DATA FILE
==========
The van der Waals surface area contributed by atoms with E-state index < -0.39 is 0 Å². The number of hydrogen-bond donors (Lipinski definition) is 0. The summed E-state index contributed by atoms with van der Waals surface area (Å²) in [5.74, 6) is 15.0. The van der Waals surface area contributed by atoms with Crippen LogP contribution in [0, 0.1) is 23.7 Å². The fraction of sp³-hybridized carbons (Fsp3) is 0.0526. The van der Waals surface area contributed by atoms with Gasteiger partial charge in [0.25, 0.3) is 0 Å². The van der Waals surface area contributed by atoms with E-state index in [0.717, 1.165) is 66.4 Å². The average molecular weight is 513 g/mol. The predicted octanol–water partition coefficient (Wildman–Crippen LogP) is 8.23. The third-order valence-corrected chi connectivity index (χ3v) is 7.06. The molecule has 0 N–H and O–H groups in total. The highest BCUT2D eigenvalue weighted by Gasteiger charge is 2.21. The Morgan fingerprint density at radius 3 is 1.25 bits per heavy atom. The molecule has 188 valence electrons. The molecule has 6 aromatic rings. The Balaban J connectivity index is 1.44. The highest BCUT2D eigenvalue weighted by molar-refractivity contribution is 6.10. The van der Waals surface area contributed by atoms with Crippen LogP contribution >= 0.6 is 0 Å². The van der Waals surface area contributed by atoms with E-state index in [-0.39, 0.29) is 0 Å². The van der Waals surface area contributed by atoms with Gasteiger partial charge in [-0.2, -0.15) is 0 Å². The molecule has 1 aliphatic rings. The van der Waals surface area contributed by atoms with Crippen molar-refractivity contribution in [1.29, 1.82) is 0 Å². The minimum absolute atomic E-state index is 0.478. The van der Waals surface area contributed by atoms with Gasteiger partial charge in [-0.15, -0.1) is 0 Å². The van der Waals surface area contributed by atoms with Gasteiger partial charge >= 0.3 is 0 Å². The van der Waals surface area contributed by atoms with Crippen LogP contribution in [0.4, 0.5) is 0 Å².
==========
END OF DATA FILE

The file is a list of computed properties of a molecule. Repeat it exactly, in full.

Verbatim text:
The van der Waals surface area contributed by atoms with E-state index < -0.39 is 0 Å². The number of hydrogen-bond donors (Lipinski definition) is 0. The summed E-state index contributed by atoms with van der Waals surface area (Å²) in [5.74, 6) is 15.0. The van der Waals surface area contributed by atoms with Crippen LogP contribution in [0, 0.1) is 23.7 Å². The fraction of sp³-hybridized carbons (Fsp3) is 0.0526. The van der Waals surface area contributed by atoms with Gasteiger partial charge in [0.25, 0.3) is 0 Å². The van der Waals surface area contributed by atoms with E-state index in [0.717, 1.165) is 66.4 Å². The average molecular weight is 513 g/mol. The predicted octanol–water partition coefficient (Wildman–Crippen LogP) is 8.23. The third-order valence-corrected chi connectivity index (χ3v) is 7.06. The molecule has 0 N–H and O–H groups in total. The highest BCUT2D eigenvalue weighted by Gasteiger charge is 2.21. The Morgan fingerprint density at radius 3 is 1.25 bits per heavy atom. The molecule has 188 valence electrons. The molecule has 6 aromatic rings. The Balaban J connectivity index is 1.44. The highest BCUT2D eigenvalue weighted by molar-refractivity contribution is 6.10. The van der Waals surface area contributed by atoms with Crippen LogP contribution >= 0.6 is 0 Å². The van der Waals surface area contributed by atoms with E-state index in [-0.39, 0.29) is 0 Å². The van der Waals surface area contributed by atoms with Gasteiger partial charge in [-0.2, -0.15) is 0 Å². The molecule has 1 aliphatic rings. The van der Waals surface area contributed by atoms with Crippen molar-refractivity contribution in [1.29, 1.82) is 0 Å². The minimum absolute atomic E-state index is 0.478. The van der Waals surface area contributed by atoms with Gasteiger partial charge in [-0.15, -0.1) is 0 Å². The van der Waals surface area contributed by atoms with Gasteiger partial charge >= 0.3 is 0 Å². The van der Waals surface area contributed by atoms with Crippen LogP contribution in [0.4, 0.5) is 0 Å².